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- Satellite and their functions
- Components of a satellite
SATELLITES AND THEIR FUNCTIONS
The word satellite refers to a body orbiting a larger one. There are natural satellites (e.g the Earth and other planets orbiting the Sun), and artificial satellites such as; Communication Satellites (that transmit telecommunication signals), Global Positioning Satellites (that allow for the identification of locations on the Earth) and Meteorological Satellites (that monitor weather and climate patterns). Examples of Nigeria satellite includes; Niger-SAT 1 (a disaster-monitoring microsatellite), NICOM-SAT 1 (for mobile phone and internet services. However due to the failure of its solar cells system, the satellite has ceased to function).
COMPONENTS OF A SATELLITE
All satellites have some common basic components that work together to form the following systems;
- Power generation and distribution system
- Command and data handling system
- Protective shielding
- Rocket thruster system.
Other components include; solar cells, batteries, command antenna, communication antenna, radio receivers and transmitters, rocket fuel, rocket motor, rocket thrusters, cameras.
BASIC ELECTRONICS; SEMICONDUCTORS
Semiconductors are crystalline or amorphous solids with distinct electrical characteristics.
They are of higher of higher resistance than the typical conductors but of lower of lower resistance than the insulators. Their resistance decreases with temperature – a behavior opposite to that of metals.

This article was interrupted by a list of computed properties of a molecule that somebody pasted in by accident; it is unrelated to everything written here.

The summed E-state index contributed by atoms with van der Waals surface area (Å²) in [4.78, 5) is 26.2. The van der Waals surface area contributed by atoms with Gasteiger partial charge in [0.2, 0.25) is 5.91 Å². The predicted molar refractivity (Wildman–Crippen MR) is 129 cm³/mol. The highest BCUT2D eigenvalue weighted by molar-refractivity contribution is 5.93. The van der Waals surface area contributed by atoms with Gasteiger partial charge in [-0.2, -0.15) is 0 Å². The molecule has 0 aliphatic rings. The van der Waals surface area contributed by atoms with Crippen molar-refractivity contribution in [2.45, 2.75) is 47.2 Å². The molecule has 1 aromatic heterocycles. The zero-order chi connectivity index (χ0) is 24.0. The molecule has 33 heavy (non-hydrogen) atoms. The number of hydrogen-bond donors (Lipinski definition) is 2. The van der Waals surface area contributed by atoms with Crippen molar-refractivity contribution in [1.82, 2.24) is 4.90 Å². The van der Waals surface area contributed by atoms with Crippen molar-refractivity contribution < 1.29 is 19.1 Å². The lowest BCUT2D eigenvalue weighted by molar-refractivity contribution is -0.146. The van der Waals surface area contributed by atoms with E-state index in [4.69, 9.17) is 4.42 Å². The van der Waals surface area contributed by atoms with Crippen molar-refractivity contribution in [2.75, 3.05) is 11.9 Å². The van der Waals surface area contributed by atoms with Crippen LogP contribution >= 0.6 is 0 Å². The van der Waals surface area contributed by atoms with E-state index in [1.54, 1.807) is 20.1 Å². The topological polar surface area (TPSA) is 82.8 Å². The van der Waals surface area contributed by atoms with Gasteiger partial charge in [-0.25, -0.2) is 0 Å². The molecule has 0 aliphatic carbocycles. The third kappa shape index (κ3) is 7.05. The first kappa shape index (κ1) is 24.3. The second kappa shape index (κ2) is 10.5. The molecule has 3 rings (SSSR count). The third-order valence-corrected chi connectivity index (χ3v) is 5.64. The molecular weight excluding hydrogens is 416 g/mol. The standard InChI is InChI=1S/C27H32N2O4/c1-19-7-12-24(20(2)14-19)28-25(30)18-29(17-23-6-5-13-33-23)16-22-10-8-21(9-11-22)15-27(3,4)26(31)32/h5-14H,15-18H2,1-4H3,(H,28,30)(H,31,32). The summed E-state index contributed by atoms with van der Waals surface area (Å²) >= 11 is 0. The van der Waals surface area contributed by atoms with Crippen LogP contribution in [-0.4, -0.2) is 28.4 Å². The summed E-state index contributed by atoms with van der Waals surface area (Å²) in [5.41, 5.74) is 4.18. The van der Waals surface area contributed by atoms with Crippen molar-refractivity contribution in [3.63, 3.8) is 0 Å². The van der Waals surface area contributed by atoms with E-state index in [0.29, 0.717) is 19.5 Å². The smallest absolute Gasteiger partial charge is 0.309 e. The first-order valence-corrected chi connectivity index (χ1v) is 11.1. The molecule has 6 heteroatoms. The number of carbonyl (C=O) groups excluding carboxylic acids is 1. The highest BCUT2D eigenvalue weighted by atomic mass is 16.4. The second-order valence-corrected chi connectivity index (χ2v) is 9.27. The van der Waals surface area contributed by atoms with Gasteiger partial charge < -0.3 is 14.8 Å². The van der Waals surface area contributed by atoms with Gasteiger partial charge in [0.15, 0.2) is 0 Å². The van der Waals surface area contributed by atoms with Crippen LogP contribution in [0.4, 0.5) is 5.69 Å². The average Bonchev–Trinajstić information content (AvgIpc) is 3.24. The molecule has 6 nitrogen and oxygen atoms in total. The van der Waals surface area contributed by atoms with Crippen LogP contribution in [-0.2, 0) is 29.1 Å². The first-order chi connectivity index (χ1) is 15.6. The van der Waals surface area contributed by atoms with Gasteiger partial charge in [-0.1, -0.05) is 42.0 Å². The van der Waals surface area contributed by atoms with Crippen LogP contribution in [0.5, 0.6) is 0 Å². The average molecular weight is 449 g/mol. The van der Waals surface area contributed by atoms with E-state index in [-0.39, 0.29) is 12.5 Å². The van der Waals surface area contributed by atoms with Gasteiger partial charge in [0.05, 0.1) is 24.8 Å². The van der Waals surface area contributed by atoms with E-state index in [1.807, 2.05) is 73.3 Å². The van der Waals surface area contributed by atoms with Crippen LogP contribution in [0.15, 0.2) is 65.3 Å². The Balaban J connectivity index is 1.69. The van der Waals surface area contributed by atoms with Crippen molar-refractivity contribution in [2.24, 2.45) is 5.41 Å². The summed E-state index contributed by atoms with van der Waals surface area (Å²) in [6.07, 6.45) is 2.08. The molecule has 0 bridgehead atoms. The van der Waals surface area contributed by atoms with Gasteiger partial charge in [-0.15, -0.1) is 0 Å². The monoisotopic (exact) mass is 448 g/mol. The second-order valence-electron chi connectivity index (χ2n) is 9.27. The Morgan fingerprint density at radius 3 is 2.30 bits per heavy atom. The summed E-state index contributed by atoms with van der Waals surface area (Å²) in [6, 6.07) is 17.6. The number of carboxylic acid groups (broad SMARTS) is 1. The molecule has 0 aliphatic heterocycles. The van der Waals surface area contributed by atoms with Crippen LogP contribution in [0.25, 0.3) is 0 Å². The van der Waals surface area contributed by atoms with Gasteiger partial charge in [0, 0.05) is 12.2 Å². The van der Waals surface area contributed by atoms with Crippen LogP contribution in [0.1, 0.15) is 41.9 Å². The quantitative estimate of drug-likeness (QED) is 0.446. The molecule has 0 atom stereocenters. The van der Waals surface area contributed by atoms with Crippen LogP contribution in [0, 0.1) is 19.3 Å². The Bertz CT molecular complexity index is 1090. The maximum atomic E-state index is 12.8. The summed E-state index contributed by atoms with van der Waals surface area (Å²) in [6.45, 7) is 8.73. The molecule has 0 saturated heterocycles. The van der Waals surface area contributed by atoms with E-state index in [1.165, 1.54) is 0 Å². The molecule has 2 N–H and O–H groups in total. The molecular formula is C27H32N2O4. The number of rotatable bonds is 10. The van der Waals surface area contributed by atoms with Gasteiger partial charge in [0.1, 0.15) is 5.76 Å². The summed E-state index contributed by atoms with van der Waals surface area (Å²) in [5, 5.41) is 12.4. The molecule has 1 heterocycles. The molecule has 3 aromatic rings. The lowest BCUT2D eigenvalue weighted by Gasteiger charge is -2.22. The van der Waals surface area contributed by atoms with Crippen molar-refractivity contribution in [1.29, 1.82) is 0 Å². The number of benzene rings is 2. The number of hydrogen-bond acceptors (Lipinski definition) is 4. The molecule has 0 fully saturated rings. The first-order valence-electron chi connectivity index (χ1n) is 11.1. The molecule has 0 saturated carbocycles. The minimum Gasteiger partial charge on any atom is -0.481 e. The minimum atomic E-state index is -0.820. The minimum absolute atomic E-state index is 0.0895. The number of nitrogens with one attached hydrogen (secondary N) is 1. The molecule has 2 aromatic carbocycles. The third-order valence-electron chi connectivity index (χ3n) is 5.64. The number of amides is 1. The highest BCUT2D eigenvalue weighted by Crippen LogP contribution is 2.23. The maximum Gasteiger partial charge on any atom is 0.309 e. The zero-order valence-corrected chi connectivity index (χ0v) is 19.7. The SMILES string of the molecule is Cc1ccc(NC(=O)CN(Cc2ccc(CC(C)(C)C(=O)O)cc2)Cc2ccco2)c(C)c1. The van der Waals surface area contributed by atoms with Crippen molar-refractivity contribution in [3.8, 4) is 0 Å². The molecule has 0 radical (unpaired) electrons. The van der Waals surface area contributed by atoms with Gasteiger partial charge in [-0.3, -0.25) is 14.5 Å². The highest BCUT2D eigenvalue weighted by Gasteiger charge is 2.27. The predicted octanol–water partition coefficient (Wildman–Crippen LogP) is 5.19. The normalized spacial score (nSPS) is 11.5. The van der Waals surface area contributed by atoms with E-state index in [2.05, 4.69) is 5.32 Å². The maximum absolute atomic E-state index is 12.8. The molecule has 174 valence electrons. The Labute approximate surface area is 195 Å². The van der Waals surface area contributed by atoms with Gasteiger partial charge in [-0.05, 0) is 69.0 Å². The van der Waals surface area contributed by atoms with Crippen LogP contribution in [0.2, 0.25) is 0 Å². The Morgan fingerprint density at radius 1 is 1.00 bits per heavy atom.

Their conducting properties can be altered in useful ways by the deliberate introduction (‘’doping’’) of impurities into the crystal structure.
Doping greatly increases the number of charge carriers (holes and electrons) within the crystal.
There are two major types of impurities; the donor and the acceptor. Antimony, Arsenic and Phosphorus are typical donor elements while Aluminum, Boron and Gallium are good acceptors. Addition of donor element produces the n–type semiconductor while the addition of acceptor element results in the p–type semiconductor.
The n-type semiconductor contains mostly free electrons, it has excess electrons (i.e its charge carriers are the excess electron), and a p-type semiconductor contains mostly free holes, it has a shortage of electron (i.e its charge carriers are the excess holes).
A single semiconductor can have many p- and n- type regions when doped under precise conditions. The junction between these regions are referred to as the p-n junction.
Doping lowers the resistance of a semiconductor but also permits the creation of semi-conduction junction. The behavior of charge carriers at this junction is responsible for its usefulness in diodes, transistors and all modern electronics.
The most widely used semiconductors are Silicon, Germallium and compounds of Gallium. Elements located where the metalloids are on the periodic table are usually used as semiconductors.
- With the aid of a diagram, describe how continuous current can be generated from mechanical energy
- With the aid of a diagram, describe how continuous current can be generated from chemical energy.
1. Most satellite depend on ….. for the generation of their electrical energy supply. (a) d.c generators (b) Leclanche cells (c) solar cells (d) hydroelectricity.
2. The following are components parts of a rocket except (a) fins (b) nozzle (c) propellant tank
3. One of the following is a component of a satellite (a) camera (b) fins (c) command antenna
(d) solar cells.
4. The function of the fins in a rocket is to (a) beautify it (b) make it fly (c) stabilize it and maintain its direction of motion (d) increase its mass.
5. What is the function of the power generation and distribution system in a satellite?
(a) capturing solar energy and converting it to the electrical energy needed (b) increase the weight of the engine (c) receiving and transmitting of data (d) to beautify the satellite.
- Draw a satellite and a rocket, labeling at least five parts on each.
- What are satellites used for?